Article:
IT sector on track to curtail double-dip
Business confidence in IT and technology is higher than in any other key industry and is grounds to suggest the current double-dip recession is likely to be short-lived, a second quarter report says.
In its latest business confidence monitor, Grant Thornton scored the ICT sector at plus 26.5 - up from 4.7 in the first three months of the year, and representing the highest level since Q2 2011.
The rising confidence among technology and technical staff employers is being led by increased forecasts for domestic sales, which are expected to leap 6.3% over the next 12 months, compared with only 3.2% growth in the last quarter.
On a national basis, IT is also in front. According to the business monitor, the sector is on course to outperform on growth to turnover (7.3% vs. 4.6%), gross profits (7.4% vs. 4.3%) and sales volumes.
”The strong improvement in confidence across the board suggests the current recession is likely to be short-lived, with quarter-on-quarter growth of 0.6% forecast for the second quarter of 2012,” Grant Thornton reflected.
“When the downturn first hit in 2008-9 IT budgets were frozen or heavily restricted. The speed of change in the technology since that period means that many business have no choice but to restart or continue investment.
“Because there is also a cost reduction angle to many technology sales there is also a short term spend/long term saving argument which is a useful one in the current market.”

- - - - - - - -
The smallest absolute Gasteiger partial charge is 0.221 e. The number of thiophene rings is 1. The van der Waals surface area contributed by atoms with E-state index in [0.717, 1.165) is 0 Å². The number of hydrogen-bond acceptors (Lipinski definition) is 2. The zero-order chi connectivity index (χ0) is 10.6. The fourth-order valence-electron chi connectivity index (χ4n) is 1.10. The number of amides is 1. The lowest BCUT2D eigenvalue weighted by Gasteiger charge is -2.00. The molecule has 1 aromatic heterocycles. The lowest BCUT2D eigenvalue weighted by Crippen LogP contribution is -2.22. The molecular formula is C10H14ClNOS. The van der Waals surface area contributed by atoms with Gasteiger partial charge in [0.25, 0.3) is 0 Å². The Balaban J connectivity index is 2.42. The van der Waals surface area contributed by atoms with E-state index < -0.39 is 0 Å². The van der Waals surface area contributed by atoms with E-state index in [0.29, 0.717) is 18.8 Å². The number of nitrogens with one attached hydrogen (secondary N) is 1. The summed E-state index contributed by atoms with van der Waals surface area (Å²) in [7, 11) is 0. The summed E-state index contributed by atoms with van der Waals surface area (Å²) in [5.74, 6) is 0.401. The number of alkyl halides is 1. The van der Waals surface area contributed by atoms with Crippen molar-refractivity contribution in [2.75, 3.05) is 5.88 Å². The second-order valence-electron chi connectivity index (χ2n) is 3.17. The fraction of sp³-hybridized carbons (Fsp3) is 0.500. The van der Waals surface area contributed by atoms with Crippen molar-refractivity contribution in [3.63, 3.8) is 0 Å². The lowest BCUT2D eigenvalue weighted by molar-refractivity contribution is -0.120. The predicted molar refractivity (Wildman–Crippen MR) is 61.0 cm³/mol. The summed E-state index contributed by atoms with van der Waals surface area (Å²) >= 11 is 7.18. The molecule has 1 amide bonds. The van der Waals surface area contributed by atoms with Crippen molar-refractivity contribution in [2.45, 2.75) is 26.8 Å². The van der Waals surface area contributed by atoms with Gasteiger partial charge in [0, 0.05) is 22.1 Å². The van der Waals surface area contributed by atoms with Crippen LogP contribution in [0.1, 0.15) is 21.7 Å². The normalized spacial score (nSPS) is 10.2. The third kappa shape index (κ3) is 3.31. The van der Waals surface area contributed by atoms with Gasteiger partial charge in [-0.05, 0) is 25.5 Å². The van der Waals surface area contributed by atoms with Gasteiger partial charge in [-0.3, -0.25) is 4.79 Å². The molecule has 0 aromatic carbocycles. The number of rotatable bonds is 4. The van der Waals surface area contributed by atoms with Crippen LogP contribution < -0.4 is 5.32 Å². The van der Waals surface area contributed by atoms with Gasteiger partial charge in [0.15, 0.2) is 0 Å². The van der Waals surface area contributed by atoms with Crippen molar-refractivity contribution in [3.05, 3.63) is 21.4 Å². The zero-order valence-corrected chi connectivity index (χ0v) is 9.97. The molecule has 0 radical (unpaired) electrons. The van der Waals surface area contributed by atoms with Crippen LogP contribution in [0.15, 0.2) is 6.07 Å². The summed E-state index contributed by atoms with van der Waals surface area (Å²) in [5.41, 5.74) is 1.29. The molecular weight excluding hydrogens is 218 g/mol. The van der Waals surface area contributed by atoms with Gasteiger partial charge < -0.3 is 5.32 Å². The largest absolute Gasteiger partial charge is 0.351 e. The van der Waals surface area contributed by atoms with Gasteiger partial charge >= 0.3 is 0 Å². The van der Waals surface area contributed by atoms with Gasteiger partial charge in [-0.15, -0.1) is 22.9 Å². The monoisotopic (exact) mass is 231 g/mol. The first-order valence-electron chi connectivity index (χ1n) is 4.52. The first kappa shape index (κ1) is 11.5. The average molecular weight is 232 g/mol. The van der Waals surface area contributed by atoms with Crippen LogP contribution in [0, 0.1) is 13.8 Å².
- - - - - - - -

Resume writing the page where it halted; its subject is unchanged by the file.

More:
The present conditions were also said to be fertile for disruptive business models that are designed to drive cost savings for users or customers in the long-term, but which require spending in the short term.
“Examples of this include moving to a cloud-based service, software as a service and infrastructure as a service,” explained Grant Thornton’s head of technology Wendy Hart. “At the same time, businesses supplying the consumer market are seeing consistently high appetites for new technology, devices and applications which in turn drives sales.”
"Despite this, export expectations have fallen slightly in the last quarter, suggesting that Eurozone uncertainty continues to be an issue and this can only have increased since the survey was undertaken. R&D expectations have also slipped a little reflecting the on-going challenges of recruiting appropriately skilled staff, which is a recurring challenge for businesses in this sector."